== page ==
Sometimes the hands we are dealt in life suck. Not only do they suck but they are painful, debilitating, lonely, and exhausting. I mean really what is this pathetic body I’m trapped in? I certainly didn’t order it… On bad days, I’m all for crawling back into bed with my gluten free chocolate brownie and pretending that the world doesn’t exist. This open letter about being chronically ill is a glimpse into my everyday reality.
Living with chronic illnesses is freaking hard. I should know. I practically collect medical conditions like baseball cards. Chronic fatigue syndrome, fibromyalgia, coeliac disease, irritable bowel syndrome, postural orthostatic tachycardia syndrome (POTS), Raynaud’s disease …. For me it’s the mornings that are hardest. The first ten minutes when I have to crawl out of bed and figure out how the heck I’m going to get through my day. Can I ration my energy? Can I make it to the supermarket? Honestly some days showering is a big achievement for me.
I’m sure some of you get it. And if you are reading this because a loved one suffers from a chronic condition, here are some things you need to know:
1. We don’t choose to be unwell. Trust me on this. There is nothing we would like more than to get up and go for a run, or bounce out of bed looking forward to a full-on day at work. It’s out of our control. All we can promise you is that we will do our best not to wallow. We will focus on the small things we can achieve and take the steps we can to look after our health.
2. Somedays we don’t know how to ask for help. Being dependent on others is challenging and we hate being a burden. On bad days we need someone to make us a hot drink, help prep dinner and do a load of washing without us having to ask. We will appreciate the little things, and although they aren’t much, they do mean the world to us.
3. Constantly asking us if we are feeling better doesn’t help. Chronic illnesses don’t disappear overnight. Asking everyday if we are feeling better is hurtful even though you are trying to be nice. In our minds, we are constantly disappointing you and can’t live up to the expectation you have that our health will improve. It’s heartbreaking telling you that we feel just as s**t as we did yesterday. Lying to you about our health gives you false hope, and in the end, makes everyone feel worse. Instead, ask us how our day was or how we are coping.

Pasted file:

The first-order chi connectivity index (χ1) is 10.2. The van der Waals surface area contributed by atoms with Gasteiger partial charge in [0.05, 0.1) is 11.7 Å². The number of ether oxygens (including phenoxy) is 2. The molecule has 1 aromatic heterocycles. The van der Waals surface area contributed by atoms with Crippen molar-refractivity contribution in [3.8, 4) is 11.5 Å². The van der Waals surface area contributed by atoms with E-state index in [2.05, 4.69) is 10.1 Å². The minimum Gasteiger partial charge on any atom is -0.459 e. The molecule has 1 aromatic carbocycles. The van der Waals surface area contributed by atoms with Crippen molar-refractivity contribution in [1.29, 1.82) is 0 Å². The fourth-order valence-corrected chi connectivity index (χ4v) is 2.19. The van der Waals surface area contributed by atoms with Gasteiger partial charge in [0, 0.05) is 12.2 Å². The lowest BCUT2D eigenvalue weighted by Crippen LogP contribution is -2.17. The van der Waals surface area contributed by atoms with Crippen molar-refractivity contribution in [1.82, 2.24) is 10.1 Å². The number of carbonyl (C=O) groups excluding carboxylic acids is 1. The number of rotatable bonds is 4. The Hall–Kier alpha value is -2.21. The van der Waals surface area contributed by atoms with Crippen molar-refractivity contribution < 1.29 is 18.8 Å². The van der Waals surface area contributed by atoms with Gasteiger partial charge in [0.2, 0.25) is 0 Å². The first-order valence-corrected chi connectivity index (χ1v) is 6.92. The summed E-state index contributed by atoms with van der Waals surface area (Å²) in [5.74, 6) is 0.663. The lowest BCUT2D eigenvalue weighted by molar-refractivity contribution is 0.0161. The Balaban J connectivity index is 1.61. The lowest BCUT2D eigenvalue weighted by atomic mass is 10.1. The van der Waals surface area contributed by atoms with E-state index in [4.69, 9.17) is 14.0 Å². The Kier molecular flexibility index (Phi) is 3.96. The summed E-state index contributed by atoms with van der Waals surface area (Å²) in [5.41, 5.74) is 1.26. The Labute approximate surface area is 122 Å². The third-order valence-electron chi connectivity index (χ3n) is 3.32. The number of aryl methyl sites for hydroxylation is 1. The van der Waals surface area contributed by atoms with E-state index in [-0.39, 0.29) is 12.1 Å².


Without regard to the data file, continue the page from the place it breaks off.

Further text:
4. Every now and then we need space to wallow. I’m not advocating never getting out of bed again (actually I advocate the opposite). However, some days we need a safe environment where we can acknowledge where we are at, and accept that it is what it is. No judging, just support. We promise you that after our pity party, we will drag ourselves out of bed and keep finding the fun in life.
5. We honestly don’t want to constantly bail on you. Normally we do want to see you and join in with the social occasion (I mean staying at home isn’t awesome when you are stuck there – let’s face it, there is only so much Netflix you can watch). Sometimes our bodies just aren’t up to it, and the coffee date we were going to have in town, might need to switch to a chill session on the couch. Please talk to us about what activities are achievable for us. As hard as it is, don’t stop inviting us out as we need the challenge to keep us engaged and pushing ourselves to get out and about. We promise that if we cancel we will try and find another way to hang out with you. We also promise that we will only cancel if we are genuinely too unwell to come, not if we are too anxious to leave the house (if you are feeling this way make sure you get help).
In return for your support here are the pledges we make to you:
- We will appreciate the little things you do for us every day that help us on our journeys.
- We will continue to live life and find something we are passionate about.
- We will find the positive in every day.
- We will do all we can to look after our health, which includes good eating habits, getting enough sleep, and doing whatever exercise our bodies can cope with.
- We will get out of the house! And whenever possible we will make it to social occasions.
- We will plan a catch up with at least one friend or support person every two weeks (after all human contact feeds the soul).
- We will get out of bed every day and achieve something (even if it is just showering).
- We will love and laugh and share precious moments with you.
Thank you for being part of our world. To all those living with chronic illness you are not alone. I’m here if you need me.